“Introduction to the Special Issue: Research Ethics in Online Communities”, by Aleks Krotoski. International Journal of Internet Research Ethics Issue 3.1, December 2010. Available from <>

The British Psychological Society. “Report of the Working Party on Conducting Research on the Internet. Guidelines for ethical practice in psychological research online”. [PDF] <>

International Review of Information Ethics, Issue No. 017, Vol. 17 – July 2012. Ethics of Secrecy, edited by Daniel Nagel, Matthias Rath, Michael Zimmer. <>

“How do I cite a tweet?” Modern Language Association Style Guide FAQ, <>
Lee, C. “How to Cite Twitter and Facebook, Part I, General” American Pyschological Association Style Blog, <>.
McKenzie, A. (2012). “Don’t let e-safety worries be a barrier to using social media in school”. Guardian Teacher Network Blog. <>

Blogging and Social Media Guidelines, Best Practices and/or Policies

Afderheide, P., Clark, J. et al, (2009). Scan and Analysis of Best Practices in Digital Journalism In and Outside U.S. Public Broadcasting. Center for Social Media. <>.

Belam, M. (2012). “Forcing Hari to link only shows up how much the rest of the news industry doesn’t”. <>.

Boudreaux, C. (2009-2012). Online Database of Social Media Policies. Social Media Governance. <>

Center for Social Media. Code of Best Practices in Fair Use for Online Video. <>

British Broadcasting Corporation. Social Networking, Microblogs and other Third Party Websites: BBC Use. Guidance in Full. <>

Editorial Integrity for Public Media. Principles, Policies and Practices. <>

Fitzpatrick, K. (2012). “Advice on Academic Blogging, Tweeting, Whatever”. Planned Obsolescence. <>.

Giussani, B., and Zuckerman, E. (2007). Tips for Conference Bloggers.  <>

Global Voices Wiki Author Guidelines <>

International Olympic Committee (2012). IOC Social Media, Blogging and Internet Guidelines for participants and other accredited persons at the London 2012 Olympic Games. [PDF] <>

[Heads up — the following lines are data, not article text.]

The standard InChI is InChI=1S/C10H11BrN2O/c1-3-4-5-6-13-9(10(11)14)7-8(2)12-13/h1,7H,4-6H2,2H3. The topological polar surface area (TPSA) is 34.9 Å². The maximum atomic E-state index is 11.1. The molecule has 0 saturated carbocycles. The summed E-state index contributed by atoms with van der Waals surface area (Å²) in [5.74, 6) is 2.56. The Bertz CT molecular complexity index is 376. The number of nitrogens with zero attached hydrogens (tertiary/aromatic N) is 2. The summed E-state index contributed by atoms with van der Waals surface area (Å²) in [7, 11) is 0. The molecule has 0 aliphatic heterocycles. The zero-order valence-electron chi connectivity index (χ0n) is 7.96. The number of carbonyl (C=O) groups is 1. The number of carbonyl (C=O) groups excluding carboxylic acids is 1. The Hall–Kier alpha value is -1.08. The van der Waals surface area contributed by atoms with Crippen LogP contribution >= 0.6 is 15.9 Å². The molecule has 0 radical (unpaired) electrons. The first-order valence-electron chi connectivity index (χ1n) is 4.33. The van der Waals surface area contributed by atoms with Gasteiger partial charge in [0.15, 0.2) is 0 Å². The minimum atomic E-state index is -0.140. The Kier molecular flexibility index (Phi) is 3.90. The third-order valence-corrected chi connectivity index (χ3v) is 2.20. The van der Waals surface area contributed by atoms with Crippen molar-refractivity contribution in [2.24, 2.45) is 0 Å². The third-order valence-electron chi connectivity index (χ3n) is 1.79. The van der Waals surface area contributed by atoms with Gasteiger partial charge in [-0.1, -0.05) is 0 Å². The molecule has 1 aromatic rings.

Research on Academic Social Media

Golbeck, J., Grimes, J. M., and Rogers, A. (2010). “Twitter use by the U.S. Congress”. Journal of the American Society for Information Science and Technology, doi:10.1002/asi.21344

Holcomb, J., Gross, K. and Mitchell, A. (2010). “How Mainstream Media Outlets Use Twitter”. <>.
Journalist’s Resource. “Twitter, politics and the public: Research roundup” <>

Junco, R. (2011). “The need for student social media policies”. [PDF] Educause Review. <>

Junco, R., Dahms, A. R. et al. (2010). “Media review: #sachat on Twitter”. Journal of Student Affairs Research and Practice, 47(2), 251-254. <>

Ross, C. Terras, M. Warwick, C. and Welsh, A. (2011). “Enabled Backchannel: Conference Twitter Use by Digital Humanists. Journal of Documentation. Vol. 67 Iss: 2, pp.214 – 237. <>

Zhao, D., & Rosson, M. B. (2009). “How and why people Twitter: The role that micro-blogging plays in informal communication at work”. In Proceedings of the ACM 2009 International Conference on Supporting Group Work (pp. 243–252). Sanibel Island, Florida, USA: ACM. doi:10.1145/1531674.1531

Disclosure: no one paid me to do this post.

Clip art by boobaloo